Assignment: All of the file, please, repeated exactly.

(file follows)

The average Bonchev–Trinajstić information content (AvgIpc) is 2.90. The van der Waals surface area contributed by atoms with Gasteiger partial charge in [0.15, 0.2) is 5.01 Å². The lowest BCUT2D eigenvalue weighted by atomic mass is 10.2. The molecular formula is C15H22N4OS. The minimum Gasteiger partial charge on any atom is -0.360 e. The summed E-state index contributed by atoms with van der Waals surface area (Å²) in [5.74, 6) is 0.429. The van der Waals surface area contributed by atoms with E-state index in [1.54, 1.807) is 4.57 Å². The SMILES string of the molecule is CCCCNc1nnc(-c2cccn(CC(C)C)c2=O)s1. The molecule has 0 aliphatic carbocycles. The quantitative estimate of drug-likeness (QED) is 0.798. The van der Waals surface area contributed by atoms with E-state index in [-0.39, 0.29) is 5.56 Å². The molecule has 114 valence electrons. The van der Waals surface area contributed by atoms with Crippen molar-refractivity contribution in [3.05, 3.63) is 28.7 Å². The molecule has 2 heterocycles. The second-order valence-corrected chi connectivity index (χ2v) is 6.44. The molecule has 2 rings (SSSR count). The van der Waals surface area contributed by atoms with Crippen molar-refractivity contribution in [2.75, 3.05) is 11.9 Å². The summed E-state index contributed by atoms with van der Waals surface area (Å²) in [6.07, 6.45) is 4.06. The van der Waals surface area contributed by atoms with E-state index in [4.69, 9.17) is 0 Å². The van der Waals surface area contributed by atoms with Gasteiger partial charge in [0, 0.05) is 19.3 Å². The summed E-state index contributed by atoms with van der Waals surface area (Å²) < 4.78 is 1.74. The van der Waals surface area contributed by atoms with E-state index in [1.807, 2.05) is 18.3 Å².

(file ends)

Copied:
The average Bonchev–Trinajstić information content (AvgIpc) is 2.90. The van der Waals surface area contributed by atoms with Gasteiger partial charge in [0.15, 0.2) is 5.01 Å². The lowest BCUT2D eigenvalue weighted by atomic mass is 10.2. The molecular formula is C15H22N4OS. The minimum Gasteiger partial charge on any atom is -0.360 e. The summed E-state index contributed by atoms with van der Waals surface area (Å²) in [5.74, 6) is 0.429. The van der Waals surface area contributed by atoms with E-state index in [1.54, 1.807) is 4.57 Å². The SMILES string of the molecule is CCCCNc1nnc(-c2cccn(CC(C)C)c2=O)s1. The molecule has 0 aliphatic carbocycles. The quantitative estimate of drug-likeness (QED) is 0.798. The van der Waals surface area contributed by atoms with E-state index in [-0.39, 0.29) is 5.56 Å². The molecule has 114 valence electrons. The van der Waals surface area contributed by atoms with Crippen molar-refractivity contribution in [3.05, 3.63) is 28.7 Å². The molecule has 2 heterocycles. The second-order valence-corrected chi connectivity index (χ2v) is 6.44. The molecule has 2 rings (SSSR count). The van der Waals surface area contributed by atoms with Crippen molar-refractivity contribution in [2.75, 3.05) is 11.9 Å². The summed E-state index contributed by atoms with van der Waals surface area (Å²) in [6.07, 6.45) is 4.06. The van der Waals surface area contributed by atoms with E-state index in [4.69, 9.17) is 0 Å². The van der Waals surface area contributed by atoms with Gasteiger partial charge in [0, 0.05) is 19.3 Å². The summed E-state index contributed by atoms with van der Waals surface area (Å²) < 4.78 is 1.74. The van der Waals surface area contributed by atoms with E-state index in [1.807, 2.05) is 18.3 Å².